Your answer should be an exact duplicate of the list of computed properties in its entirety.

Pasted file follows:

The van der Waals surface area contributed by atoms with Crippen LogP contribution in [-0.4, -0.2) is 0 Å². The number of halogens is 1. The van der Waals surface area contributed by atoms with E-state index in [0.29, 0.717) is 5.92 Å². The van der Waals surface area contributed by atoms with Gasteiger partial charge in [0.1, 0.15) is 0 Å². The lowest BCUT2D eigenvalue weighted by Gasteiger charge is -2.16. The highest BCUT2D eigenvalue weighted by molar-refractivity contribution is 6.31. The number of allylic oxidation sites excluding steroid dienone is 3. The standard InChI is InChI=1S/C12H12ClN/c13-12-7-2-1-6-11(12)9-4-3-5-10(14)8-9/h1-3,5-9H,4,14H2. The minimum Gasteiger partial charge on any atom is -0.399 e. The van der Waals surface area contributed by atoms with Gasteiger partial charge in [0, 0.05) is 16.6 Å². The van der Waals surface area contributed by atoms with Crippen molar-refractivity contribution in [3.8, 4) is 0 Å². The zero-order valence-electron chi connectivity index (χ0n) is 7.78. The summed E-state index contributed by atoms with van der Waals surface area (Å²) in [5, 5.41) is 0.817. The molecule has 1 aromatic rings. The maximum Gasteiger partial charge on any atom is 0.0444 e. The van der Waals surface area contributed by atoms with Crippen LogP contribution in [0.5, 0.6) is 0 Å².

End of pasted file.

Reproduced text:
The van der Waals surface area contributed by atoms with Crippen LogP contribution in [-0.4, -0.2) is 0 Å². The number of halogens is 1. The van der Waals surface area contributed by atoms with E-state index in [0.29, 0.717) is 5.92 Å². The van der Waals surface area contributed by atoms with Gasteiger partial charge in [0.1, 0.15) is 0 Å². The lowest BCUT2D eigenvalue weighted by Gasteiger charge is -2.16. The highest BCUT2D eigenvalue weighted by molar-refractivity contribution is 6.31. The number of allylic oxidation sites excluding steroid dienone is 3. The standard InChI is InChI=1S/C12H12ClN/c13-12-7-2-1-6-11(12)9-4-3-5-10(14)8-9/h1-3,5-9H,4,14H2. The minimum Gasteiger partial charge on any atom is -0.399 e. The van der Waals surface area contributed by atoms with Gasteiger partial charge in [0, 0.05) is 16.6 Å². The van der Waals surface area contributed by atoms with Crippen molar-refractivity contribution in [3.8, 4) is 0 Å². The zero-order valence-electron chi connectivity index (χ0n) is 7.78. The summed E-state index contributed by atoms with van der Waals surface area (Å²) in [5, 5.41) is 0.817. The molecule has 1 aromatic rings. The maximum Gasteiger partial charge on any atom is 0.0444 e. The van der Waals surface area contributed by atoms with Crippen LogP contribution in [0.5, 0.6) is 0 Å².